‘Horror is the best part of man, yet he feels it too expensive, for there he meets the Numinous.’
What defines Horror Literature and tales of the macabre? The fear of death plays a major role, for when one realizes, on some level, that death is a door which leads either to eternal joy or to nether gloom, and the latter is the likely outcome, terror sets in, and the course is taken to be filled with inordinate pleasures, lusts of the flesh and eyes, and the pride of life–what’s left of it, anyway—in order to in some way become a god so as to avoid death.
Rudolf Otto, in his seminal work The Idea of the Holy, defines Horror as the awe of God (the Numen) and the accompanying Unknown/Unknowable, and Terror as the fear of pain and death–as above described. If these definitions are true, then the vast majority of postmodern work written beneath the ‘Horror’ banner is actually ‘Terror.’ It is likely too late to go back and retrofit ‘Terror’ as a genre, though, so what we must do now is to redefine Horror and broaden it (again) to include the plethora of aspects it once encompassed–for today, full speed ahead into Century 21, ‘Horror’ usually only means zombies, ‘slasher flicks,’ and murderous mental illnesses–all of which, according to Otto, are not Horror at all, but Terror–because there is no awe and fear of the Unknowable (God), but of torture, death, and “evolutionary” nihilism.
What is Horror then? Well, it certainly includes illnesses of the mind and brutal murder, and why wouldn’t it? But if Horror is only defined in that way, then what happens to the creepy ghost story of Henry James or Charles Dickens, the dire warning against witchcraft of Arthur Machen or Nathaniel Hawthorne, the quirky chiller of Ray Bradbury or Robert Bloch, and the ‘comedic horror’ of James Thurber or John Kendrick Bangs? These works fall by the wayside in favor of an atheistic narrow-mindedness which does nothing but asphyxiate a broad range of talent with its chthonic pagan drone issuing forth from no real love of the craft.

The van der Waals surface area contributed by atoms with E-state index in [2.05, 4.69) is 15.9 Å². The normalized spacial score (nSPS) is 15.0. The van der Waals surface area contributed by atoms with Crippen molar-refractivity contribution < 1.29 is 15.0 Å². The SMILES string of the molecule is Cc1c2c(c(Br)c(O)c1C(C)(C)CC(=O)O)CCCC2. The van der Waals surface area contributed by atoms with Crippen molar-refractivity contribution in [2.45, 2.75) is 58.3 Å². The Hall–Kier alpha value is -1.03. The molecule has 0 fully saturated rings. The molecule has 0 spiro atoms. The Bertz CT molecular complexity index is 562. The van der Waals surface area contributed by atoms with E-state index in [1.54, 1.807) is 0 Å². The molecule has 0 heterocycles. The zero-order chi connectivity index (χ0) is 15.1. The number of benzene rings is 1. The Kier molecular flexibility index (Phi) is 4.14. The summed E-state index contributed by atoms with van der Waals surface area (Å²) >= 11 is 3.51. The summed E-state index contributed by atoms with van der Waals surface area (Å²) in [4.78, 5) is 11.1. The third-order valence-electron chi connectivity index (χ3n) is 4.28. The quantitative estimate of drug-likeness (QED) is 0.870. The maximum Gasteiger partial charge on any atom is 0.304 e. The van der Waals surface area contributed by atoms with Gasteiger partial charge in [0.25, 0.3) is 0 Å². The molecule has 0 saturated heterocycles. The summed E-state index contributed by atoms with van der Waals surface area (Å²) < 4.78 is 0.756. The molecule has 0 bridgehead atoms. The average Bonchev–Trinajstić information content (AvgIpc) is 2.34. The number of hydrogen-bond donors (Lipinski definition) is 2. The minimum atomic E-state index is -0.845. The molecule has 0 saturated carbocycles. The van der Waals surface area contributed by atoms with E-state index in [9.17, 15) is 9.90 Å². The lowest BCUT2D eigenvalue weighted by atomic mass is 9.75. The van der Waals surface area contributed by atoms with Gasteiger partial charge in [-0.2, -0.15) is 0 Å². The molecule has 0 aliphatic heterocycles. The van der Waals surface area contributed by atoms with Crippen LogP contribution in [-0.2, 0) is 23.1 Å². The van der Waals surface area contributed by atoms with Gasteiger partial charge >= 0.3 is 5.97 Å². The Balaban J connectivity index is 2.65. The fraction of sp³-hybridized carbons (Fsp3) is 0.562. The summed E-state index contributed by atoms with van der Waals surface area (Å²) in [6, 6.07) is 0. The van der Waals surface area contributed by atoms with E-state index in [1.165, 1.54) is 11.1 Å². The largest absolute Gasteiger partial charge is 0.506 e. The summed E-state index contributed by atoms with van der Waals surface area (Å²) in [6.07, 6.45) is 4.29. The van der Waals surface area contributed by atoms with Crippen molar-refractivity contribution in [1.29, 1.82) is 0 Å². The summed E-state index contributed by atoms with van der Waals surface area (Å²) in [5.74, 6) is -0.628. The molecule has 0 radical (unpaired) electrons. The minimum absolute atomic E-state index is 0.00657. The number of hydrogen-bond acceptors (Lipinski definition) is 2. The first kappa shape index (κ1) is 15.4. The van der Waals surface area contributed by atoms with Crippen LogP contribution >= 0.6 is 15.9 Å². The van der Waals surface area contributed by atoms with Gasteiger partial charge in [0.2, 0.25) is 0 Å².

Lovecraft and his disciples, though some of them can actually write, might stop trying to interest us in their bleak (and false) caveman worldview of the origin of mankind. We–all of us–came from one bright and perfect place ‘between the rivers,’ and then fell, as one collective unit, into a darkness of our own accord–a gloom with which, despite aeons of received wisdom to the contrary, H. P. Lovecraft begins our history. He has some good tales, but to take his anthropological conclusions seriously is seriously in error. He insists that no one who believes in the supernatural can write about it as effectively as one who merely imagines the supernatural disturbing some imagined foundation he refers to as ‘the natural order.’ That is a patently ridiculous statement and is made untenable by the aforementioned received wisdom and by the presence of, among others, ‘weird fiction’ writers Arthur Machen (worshiped by Lovecraft), Charles Dickens, Bram Stoker, Nathaniel Hawthorne, The Bros. Grimm, Hans Christian Andersen, J. R. R. Tolkien, C. S. Lewis, Charles Williams, William Blake, George MacDonald, T. S. Eliot, George Mackay Brown, M. R. James and Fyodor Dostoyevsky… all masters of their craft, and all professing to be Christian influenced.